Although indoctrination and intimidation of the African population played a great part in Mugabe's surprise victory at the polls in 1980, Dr. Wood concludes that the Rhodesian Government was also at fault for not having done enough sooner to address the fundamental grievances of the Africans, pointing out that:
The guerrilla fighter in Rhodesia was not always accepted by the people he lived among or else there would have been no need for a sustained campaign of terror... A key lesson of the Rhodesian experience was the need to win over the rural African or at least not to alienate him. The pace of reform is always a matter of controversy, but without reform the insurgent cannot be denied the support of the mass of people who will hide and feed him.The Rhodesian leaders realised too late that African nationalism was best not left in the hands of those who steered it in the direction of Marxism, of which Mugabe had for years been a devotee. By the time that the Rhodesians tried to harness it in the cause of a democratic society and economy for the future by supporting a moderate black majority government under Muzorewa, it was too late.
Yet, as Dr. Woods points out, Muzorewa's moderate government could
have succeeded if it had not been denied the moral and economic support
of the West. This support was not forthcoming and with almost indecent
haste the British steamrollered the delegates at Lancaster House into agreeing
to a new election. The ceasefire enabled Mugabe to fill the assembly points,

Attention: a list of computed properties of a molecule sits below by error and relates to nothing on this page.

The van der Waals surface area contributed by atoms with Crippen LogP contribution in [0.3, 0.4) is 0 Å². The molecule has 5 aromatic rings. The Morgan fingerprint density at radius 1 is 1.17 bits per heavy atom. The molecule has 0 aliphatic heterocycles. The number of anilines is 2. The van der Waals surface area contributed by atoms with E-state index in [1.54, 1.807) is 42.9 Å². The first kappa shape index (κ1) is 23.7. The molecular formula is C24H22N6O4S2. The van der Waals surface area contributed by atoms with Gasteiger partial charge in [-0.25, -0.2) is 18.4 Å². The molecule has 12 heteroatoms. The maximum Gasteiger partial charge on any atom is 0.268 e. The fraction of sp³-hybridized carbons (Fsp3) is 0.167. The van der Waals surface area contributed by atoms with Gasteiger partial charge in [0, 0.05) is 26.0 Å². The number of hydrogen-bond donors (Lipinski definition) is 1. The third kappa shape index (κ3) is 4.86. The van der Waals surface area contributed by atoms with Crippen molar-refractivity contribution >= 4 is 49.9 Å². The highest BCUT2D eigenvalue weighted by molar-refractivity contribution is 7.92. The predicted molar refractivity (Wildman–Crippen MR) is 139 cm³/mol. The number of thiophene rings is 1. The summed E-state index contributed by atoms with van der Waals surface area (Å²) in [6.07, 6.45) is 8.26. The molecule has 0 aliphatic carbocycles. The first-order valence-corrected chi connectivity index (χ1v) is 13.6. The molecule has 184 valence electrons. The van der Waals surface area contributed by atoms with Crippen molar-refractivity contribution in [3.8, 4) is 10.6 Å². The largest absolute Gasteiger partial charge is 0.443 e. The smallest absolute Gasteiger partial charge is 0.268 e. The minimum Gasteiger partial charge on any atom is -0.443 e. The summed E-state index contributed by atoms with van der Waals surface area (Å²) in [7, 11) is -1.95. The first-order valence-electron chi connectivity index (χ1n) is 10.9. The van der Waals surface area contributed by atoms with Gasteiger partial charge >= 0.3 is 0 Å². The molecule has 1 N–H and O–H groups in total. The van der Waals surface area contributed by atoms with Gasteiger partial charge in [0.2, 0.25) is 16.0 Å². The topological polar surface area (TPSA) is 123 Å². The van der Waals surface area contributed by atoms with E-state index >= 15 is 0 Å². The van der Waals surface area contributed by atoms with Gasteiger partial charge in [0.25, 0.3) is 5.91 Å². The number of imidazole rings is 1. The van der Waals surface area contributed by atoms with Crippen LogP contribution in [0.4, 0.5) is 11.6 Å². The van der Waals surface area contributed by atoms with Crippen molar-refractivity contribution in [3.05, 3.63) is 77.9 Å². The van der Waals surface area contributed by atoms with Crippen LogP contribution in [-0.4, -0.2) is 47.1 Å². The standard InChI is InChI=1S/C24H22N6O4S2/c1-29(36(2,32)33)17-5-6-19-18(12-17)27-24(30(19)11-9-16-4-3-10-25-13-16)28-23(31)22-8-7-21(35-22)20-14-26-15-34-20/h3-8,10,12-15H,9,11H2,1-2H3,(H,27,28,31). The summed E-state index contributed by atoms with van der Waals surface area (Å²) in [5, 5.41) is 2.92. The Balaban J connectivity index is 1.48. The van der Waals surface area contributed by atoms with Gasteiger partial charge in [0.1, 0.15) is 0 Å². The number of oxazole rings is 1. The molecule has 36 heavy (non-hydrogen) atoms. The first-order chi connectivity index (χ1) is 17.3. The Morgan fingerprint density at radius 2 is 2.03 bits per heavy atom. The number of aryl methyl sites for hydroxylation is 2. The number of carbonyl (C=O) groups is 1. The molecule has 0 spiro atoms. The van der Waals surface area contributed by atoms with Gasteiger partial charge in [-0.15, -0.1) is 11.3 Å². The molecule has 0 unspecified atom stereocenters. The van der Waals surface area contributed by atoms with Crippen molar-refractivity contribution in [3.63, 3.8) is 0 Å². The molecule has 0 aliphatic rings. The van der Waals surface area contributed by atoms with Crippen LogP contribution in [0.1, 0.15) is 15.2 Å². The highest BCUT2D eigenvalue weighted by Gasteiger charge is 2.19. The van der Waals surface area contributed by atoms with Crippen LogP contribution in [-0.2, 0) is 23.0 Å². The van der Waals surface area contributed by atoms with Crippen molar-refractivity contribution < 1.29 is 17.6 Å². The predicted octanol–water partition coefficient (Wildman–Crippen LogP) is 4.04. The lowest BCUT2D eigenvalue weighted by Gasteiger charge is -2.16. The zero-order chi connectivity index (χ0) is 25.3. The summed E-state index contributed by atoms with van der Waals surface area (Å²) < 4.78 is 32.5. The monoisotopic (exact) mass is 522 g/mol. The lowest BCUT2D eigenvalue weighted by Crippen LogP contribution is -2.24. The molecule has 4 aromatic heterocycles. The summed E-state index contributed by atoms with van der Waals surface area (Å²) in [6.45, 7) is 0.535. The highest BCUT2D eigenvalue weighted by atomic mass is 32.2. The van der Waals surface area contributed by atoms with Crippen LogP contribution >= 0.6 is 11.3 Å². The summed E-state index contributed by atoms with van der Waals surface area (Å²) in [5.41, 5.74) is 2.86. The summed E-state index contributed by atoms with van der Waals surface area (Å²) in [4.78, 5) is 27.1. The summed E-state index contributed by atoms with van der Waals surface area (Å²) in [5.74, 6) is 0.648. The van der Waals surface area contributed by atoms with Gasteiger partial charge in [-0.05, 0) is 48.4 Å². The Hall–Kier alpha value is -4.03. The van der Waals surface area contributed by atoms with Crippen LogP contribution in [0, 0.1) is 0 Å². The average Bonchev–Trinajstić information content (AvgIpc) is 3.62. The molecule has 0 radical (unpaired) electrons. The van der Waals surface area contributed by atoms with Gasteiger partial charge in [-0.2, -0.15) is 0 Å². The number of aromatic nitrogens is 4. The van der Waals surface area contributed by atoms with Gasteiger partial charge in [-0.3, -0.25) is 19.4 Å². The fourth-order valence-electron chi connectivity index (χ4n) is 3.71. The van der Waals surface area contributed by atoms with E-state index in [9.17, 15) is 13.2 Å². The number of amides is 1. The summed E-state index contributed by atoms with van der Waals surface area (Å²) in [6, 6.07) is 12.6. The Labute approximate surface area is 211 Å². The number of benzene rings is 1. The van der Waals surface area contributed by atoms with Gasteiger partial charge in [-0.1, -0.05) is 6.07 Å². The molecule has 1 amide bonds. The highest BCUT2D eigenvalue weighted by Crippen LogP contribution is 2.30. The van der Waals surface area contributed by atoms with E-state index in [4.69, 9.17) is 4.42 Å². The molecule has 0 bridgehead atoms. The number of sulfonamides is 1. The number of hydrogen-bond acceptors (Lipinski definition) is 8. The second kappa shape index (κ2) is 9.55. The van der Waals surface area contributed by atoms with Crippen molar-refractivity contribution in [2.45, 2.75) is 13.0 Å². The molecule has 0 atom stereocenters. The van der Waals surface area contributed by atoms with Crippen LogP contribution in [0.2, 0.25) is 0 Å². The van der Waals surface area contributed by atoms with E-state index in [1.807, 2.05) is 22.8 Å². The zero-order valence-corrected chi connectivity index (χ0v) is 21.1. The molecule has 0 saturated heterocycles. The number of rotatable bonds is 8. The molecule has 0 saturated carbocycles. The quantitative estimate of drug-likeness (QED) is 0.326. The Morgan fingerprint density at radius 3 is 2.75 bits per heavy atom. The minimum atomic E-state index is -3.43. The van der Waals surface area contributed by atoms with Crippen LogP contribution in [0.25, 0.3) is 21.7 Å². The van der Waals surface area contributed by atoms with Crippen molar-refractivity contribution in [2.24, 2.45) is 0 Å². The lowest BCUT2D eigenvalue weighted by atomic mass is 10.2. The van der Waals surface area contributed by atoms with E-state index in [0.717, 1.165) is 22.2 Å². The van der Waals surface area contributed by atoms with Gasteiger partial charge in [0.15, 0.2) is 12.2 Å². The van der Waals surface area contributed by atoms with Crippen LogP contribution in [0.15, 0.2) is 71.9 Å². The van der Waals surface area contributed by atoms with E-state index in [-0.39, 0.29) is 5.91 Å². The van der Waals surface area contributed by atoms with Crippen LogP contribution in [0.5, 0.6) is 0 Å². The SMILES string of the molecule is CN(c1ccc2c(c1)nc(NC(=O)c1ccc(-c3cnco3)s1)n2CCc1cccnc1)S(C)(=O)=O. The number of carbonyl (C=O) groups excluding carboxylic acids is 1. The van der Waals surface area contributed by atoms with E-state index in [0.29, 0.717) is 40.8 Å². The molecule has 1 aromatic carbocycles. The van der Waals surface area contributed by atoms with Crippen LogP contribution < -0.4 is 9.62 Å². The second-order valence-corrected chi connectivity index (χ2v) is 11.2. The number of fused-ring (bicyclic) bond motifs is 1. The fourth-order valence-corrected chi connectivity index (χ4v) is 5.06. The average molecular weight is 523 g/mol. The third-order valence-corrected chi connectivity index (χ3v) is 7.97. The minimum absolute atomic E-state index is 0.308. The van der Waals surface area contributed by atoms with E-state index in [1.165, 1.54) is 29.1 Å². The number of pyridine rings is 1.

at which his guerrillas were supposed to assemble, with non-combatants,
leaving his hard core of guerrillas free to roam the country at will and
intimidate the population. The Commonwealth forces monitoring the election
were too weak and small in number to do anything about it, even if they
had wanted to. General Walls, commander of the Rhodesian forces at that
time, made a last-minute appeal to Mrs. Thatcher to declare the election
null and void in view of the intimidation by ZANU.
The British, however, had come so far that they were not prepared to turn back. They would pretend, for evermore perhaps, that what had happened was for the best...Other sections of the book include an account by Willem Steenkamp of the war at South Africa's borders, giving details of the battles and operations up to 1988 and Al Venter's own account of the wars fought by Portugal in its African colonies, Angola, Mozambique and Guinea, with the all too familiar conclusion that the wars were neither won nor lost on the battlefield, but that "the outcome had been decided elsewhere..."
Further sections describe the military situation in Africa, with comparisons of the armed forces of African countries with that of South Africa. A section on Armscor describes the South African arms industry, at that time the 10th largest in the world and secret supplier to the armed forces of many countries "which would not be seen dead speaking to it in any public forum"! During the 1980s Armscor had firmly established itself in the world market for arms. British troops during the Falklands War, for example, "were intrigued to find their enemies' radios equipped with frequency-hopping devices superior to their own...and made in South Africa, of all places..." Eland armoured cars were supplied to the Moroccan Army in the early 1980s, carefully laundered of all markings that might betray their origin. Unfortunately, when some were captured and dismantled, the oil filters proved to carry instructions in a singularly unusual language for Morocco - Afrikaans! An account is given of many of the weapons that were designed and produced in South Africa, from missiles to surveillance satellites, with some interesting revelations.